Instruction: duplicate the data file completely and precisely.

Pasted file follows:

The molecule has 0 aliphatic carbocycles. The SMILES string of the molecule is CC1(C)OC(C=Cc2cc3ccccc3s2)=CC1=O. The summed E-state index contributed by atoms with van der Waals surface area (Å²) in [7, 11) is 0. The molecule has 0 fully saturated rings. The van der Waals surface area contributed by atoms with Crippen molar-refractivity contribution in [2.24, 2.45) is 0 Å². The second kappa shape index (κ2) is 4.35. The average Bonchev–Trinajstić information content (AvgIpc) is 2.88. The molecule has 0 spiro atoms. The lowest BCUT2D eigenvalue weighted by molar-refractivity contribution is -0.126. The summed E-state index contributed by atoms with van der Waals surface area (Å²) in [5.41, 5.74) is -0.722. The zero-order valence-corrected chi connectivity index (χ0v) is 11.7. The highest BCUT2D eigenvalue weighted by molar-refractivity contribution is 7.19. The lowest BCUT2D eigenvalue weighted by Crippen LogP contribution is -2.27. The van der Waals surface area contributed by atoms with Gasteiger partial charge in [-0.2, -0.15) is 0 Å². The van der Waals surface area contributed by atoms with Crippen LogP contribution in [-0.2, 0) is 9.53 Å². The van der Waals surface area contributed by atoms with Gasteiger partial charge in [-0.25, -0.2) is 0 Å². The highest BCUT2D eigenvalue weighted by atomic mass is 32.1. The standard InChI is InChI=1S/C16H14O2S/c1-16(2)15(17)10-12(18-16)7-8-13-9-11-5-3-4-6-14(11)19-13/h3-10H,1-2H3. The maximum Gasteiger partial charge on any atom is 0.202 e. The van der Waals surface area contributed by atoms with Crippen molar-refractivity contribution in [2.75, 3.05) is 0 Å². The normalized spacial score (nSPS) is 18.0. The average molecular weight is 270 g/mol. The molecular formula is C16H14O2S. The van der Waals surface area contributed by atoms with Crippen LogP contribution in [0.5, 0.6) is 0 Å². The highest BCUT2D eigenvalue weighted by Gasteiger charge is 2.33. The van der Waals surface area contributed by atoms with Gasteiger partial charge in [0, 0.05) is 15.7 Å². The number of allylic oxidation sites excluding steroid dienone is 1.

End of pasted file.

The molecule has 0 aliphatic carbocycles. The SMILES string of the molecule is CC1(C)OC(C=Cc2cc3ccccc3s2)=CC1=O. The summed E-state index contributed by atoms with van der Waals surface area (Å²) in [7, 11) is 0. The molecule has 0 fully saturated rings. The van der Waals surface area contributed by atoms with Crippen molar-refractivity contribution in [2.24, 2.45) is 0 Å². The second kappa shape index (κ2) is 4.35. The average Bonchev–Trinajstić information content (AvgIpc) is 2.88. The molecule has 0 spiro atoms. The lowest BCUT2D eigenvalue weighted by molar-refractivity contribution is -0.126. The summed E-state index contributed by atoms with van der Waals surface area (Å²) in [5.41, 5.74) is -0.722. The zero-order valence-corrected chi connectivity index (χ0v) is 11.7. The highest BCUT2D eigenvalue weighted by molar-refractivity contribution is 7.19. The lowest BCUT2D eigenvalue weighted by Crippen LogP contribution is -2.27. The van der Waals surface area contributed by atoms with Gasteiger partial charge in [-0.2, -0.15) is 0 Å². The van der Waals surface area contributed by atoms with Crippen LogP contribution in [-0.2, 0) is 9.53 Å². The van der Waals surface area contributed by atoms with Gasteiger partial charge in [-0.25, -0.2) is 0 Å². The highest BCUT2D eigenvalue weighted by atomic mass is 32.1. The standard InChI is InChI=1S/C16H14O2S/c1-16(2)15(17)10-12(18-16)7-8-13-9-11-5-3-4-6-14(11)19-13/h3-10H,1-2H3. The maximum Gasteiger partial charge on any atom is 0.202 e. The van der Waals surface area contributed by atoms with Crippen molar-refractivity contribution in [2.75, 3.05) is 0 Å². The normalized spacial score (nSPS) is 18.0. The average molecular weight is 270 g/mol. The molecular formula is C16H14O2S. The van der Waals surface area contributed by atoms with Crippen LogP contribution in [0.5, 0.6) is 0 Å². The highest BCUT2D eigenvalue weighted by Gasteiger charge is 2.33. The van der Waals surface area contributed by atoms with Gasteiger partial charge in [0, 0.05) is 15.7 Å². The number of allylic oxidation sites excluding steroid dienone is 1.